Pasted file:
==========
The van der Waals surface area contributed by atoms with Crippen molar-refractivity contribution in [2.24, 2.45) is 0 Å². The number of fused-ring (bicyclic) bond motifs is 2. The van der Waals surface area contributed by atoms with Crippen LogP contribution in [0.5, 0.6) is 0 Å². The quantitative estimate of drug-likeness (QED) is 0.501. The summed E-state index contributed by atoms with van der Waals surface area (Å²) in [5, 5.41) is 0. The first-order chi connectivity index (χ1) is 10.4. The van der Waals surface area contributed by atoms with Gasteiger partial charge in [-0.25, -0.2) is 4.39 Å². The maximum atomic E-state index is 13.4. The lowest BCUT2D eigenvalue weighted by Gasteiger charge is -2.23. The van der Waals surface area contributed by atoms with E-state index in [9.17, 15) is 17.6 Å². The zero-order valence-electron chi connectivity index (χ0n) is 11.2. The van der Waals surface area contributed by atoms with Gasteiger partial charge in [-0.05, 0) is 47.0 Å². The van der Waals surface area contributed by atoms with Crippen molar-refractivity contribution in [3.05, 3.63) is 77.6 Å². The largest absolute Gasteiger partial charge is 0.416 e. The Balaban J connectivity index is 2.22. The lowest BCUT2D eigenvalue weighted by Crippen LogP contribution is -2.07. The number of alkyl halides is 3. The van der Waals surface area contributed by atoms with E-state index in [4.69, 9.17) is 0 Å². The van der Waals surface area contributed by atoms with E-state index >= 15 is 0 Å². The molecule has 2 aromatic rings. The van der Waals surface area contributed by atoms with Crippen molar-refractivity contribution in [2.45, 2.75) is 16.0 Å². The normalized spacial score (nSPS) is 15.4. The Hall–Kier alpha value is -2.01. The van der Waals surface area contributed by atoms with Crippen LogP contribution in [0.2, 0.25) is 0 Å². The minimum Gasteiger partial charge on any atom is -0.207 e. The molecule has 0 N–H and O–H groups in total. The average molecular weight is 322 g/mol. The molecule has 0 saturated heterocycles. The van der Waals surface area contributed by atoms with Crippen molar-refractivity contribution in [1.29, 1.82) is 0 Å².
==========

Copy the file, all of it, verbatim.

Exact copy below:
The van der Waals surface area contributed by atoms with Crippen molar-refractivity contribution in [2.24, 2.45) is 0 Å². The number of fused-ring (bicyclic) bond motifs is 2. The van der Waals surface area contributed by atoms with Crippen LogP contribution in [0.5, 0.6) is 0 Å². The quantitative estimate of drug-likeness (QED) is 0.501. The summed E-state index contributed by atoms with van der Waals surface area (Å²) in [5, 5.41) is 0. The first-order chi connectivity index (χ1) is 10.4. The van der Waals surface area contributed by atoms with Gasteiger partial charge in [-0.25, -0.2) is 4.39 Å². The maximum atomic E-state index is 13.4. The lowest BCUT2D eigenvalue weighted by Gasteiger charge is -2.23. The van der Waals surface area contributed by atoms with E-state index in [9.17, 15) is 17.6 Å². The zero-order valence-electron chi connectivity index (χ0n) is 11.2. The van der Waals surface area contributed by atoms with Gasteiger partial charge in [-0.05, 0) is 47.0 Å². The van der Waals surface area contributed by atoms with Crippen molar-refractivity contribution in [3.05, 3.63) is 77.6 Å². The largest absolute Gasteiger partial charge is 0.416 e. The Balaban J connectivity index is 2.22. The lowest BCUT2D eigenvalue weighted by Crippen LogP contribution is -2.07. The number of alkyl halides is 3. The van der Waals surface area contributed by atoms with E-state index in [4.69, 9.17) is 0 Å². The van der Waals surface area contributed by atoms with E-state index >= 15 is 0 Å². The molecule has 2 aromatic rings. The van der Waals surface area contributed by atoms with Crippen molar-refractivity contribution in [2.45, 2.75) is 16.0 Å². The normalized spacial score (nSPS) is 15.4. The Hall–Kier alpha value is -2.01. The van der Waals surface area contributed by atoms with Crippen LogP contribution in [0.2, 0.25) is 0 Å². The minimum Gasteiger partial charge on any atom is -0.207 e. The molecule has 0 N–H and O–H groups in total. The average molecular weight is 322 g/mol. The molecule has 0 saturated heterocycles. The van der Waals surface area contributed by atoms with Crippen molar-refractivity contribution in [1.29, 1.82) is 0 Å².